One other effect Einstein on the Beach had on my life was that it made me a sucker for wacky opera. After Einstein, John Cage’s Europeras may be the most notorious wacky operas around, so I had to go to Cologne to see the final three (of five) performed in one night.
First obvious question answered: is it a real opera? Of course it is. Someone in the foyer smelled faintly of wee. QED.
What I found most immediately interesting about the performances on the night was the liberties that had been taken by the director, sometimes to the point of disregarding Cage’s score. From Berg to Glass, any opera composer specifying more than the words and the notes is asking for trouble sooner or later, and Cage’s use of chance-determined collage in the Europeras extends to stage movements, scenery, costumes and lighting.
The “free” interpretation by Oper Köln was most blatantly different in Europera 5. One of Cage’s last compositions, it pares the constituent elements of its predecessors to the barest minimum. In the space of an hour, two singers sing five arias each, unaccompanied. Half a dozen operatic 78s are played on a wind-up gramophone. A pianist occasionally mimics playing transcriptions of scenes from romantic operas, hitting keys only by accident. From time to time, a radio plays, a television (silent) is switched on. A rumbling passes by in the far distance.
In Cage’s score much of the action, such as it is, consists of changes in lighting, with specific instructions for multiple (unspecified) lighting sources to be turned on or off at chance-determined intervals. In Cologne, the lighting was an even mid-grey throughout. The scenario may very well have been drawn from Samuel Beckett; but I’m not convinced that Cage and Beckett are the most agreeable of stage companions.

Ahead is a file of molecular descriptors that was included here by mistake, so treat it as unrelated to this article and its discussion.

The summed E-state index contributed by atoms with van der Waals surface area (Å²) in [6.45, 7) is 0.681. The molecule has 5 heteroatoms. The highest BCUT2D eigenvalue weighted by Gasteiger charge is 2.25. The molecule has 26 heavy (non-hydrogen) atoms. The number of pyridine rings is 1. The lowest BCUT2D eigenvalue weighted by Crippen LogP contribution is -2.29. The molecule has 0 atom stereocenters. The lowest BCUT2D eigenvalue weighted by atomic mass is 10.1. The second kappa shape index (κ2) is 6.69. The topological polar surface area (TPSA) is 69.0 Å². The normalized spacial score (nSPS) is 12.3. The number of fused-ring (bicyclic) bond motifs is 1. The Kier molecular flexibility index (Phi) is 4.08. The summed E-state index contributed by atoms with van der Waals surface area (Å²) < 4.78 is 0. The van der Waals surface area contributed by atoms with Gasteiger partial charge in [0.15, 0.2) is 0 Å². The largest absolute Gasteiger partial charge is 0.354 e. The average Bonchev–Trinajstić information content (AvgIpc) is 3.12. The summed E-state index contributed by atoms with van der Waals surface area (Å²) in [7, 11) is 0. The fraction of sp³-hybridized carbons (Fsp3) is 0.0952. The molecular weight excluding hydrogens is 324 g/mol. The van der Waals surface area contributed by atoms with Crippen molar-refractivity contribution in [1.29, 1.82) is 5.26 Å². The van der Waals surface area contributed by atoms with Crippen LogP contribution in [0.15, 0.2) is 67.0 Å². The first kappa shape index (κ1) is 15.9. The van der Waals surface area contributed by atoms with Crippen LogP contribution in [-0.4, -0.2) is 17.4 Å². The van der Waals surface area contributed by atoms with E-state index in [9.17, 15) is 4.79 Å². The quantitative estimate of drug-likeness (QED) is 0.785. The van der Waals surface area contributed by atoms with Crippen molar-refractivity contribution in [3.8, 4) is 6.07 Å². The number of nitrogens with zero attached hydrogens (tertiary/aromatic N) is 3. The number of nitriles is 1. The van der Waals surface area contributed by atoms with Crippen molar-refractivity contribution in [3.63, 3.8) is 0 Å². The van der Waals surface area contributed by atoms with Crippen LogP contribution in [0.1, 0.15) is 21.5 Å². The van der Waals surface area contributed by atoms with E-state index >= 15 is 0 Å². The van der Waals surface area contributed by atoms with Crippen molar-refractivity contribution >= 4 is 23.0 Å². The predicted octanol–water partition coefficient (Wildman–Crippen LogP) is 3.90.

The production drew a definite interpretation from Cage’s indeterminate collage, depicting a scene of great age, infirmity and decay. This conceit was evidently used to account for the extremely slow movements Cage’s score prescribes for his singers, from one part of the stage to another. The Victrola only added to the air of age and obsolescence. The feeling of openness and quiescence that Cage so often aspired to in his music was here supplanted by a bitter, ironic humour.
Soprano and mezzo-soprano, both entirely grey, walked with stiff, pained movements, finishing each aria with bows and blown kisses to imaginary fans like opera diva Norma Desmonds. The old gent in the bathrobe also stands and bows after each phonograph has finished. Cage instructs each singer to wear an animal mask at a given point, but the mezzo insists on donning her bear’s head each time she acknowledges the invisible audience.
Beckett admitted that he had no real fondness for opera, so he may have enjoyed the bleak comedy in the presentation of these denuded fragments. I’m not sure that Cage had anything so confrontational in mind when he talked of giving opera back to the Europeans, but then Verdi and Rossini couldn’t have anticipated the reconceptualisation of their works in Regieoper, either.
Cage’s music deserves to be played at least as well as Verdi’s – as it was here, although none of the notes were actually written by Cage. I suppose if people are going to accept him as the great composer that he was, it’s only fair that he be interpreted as wilfully as Verdi, too.
Europeras 3 and 4 raised different concerns, about whether or not Cage had succeeded in making a good opera, but that can wait until next time as it’s late and time for my Ovaltine.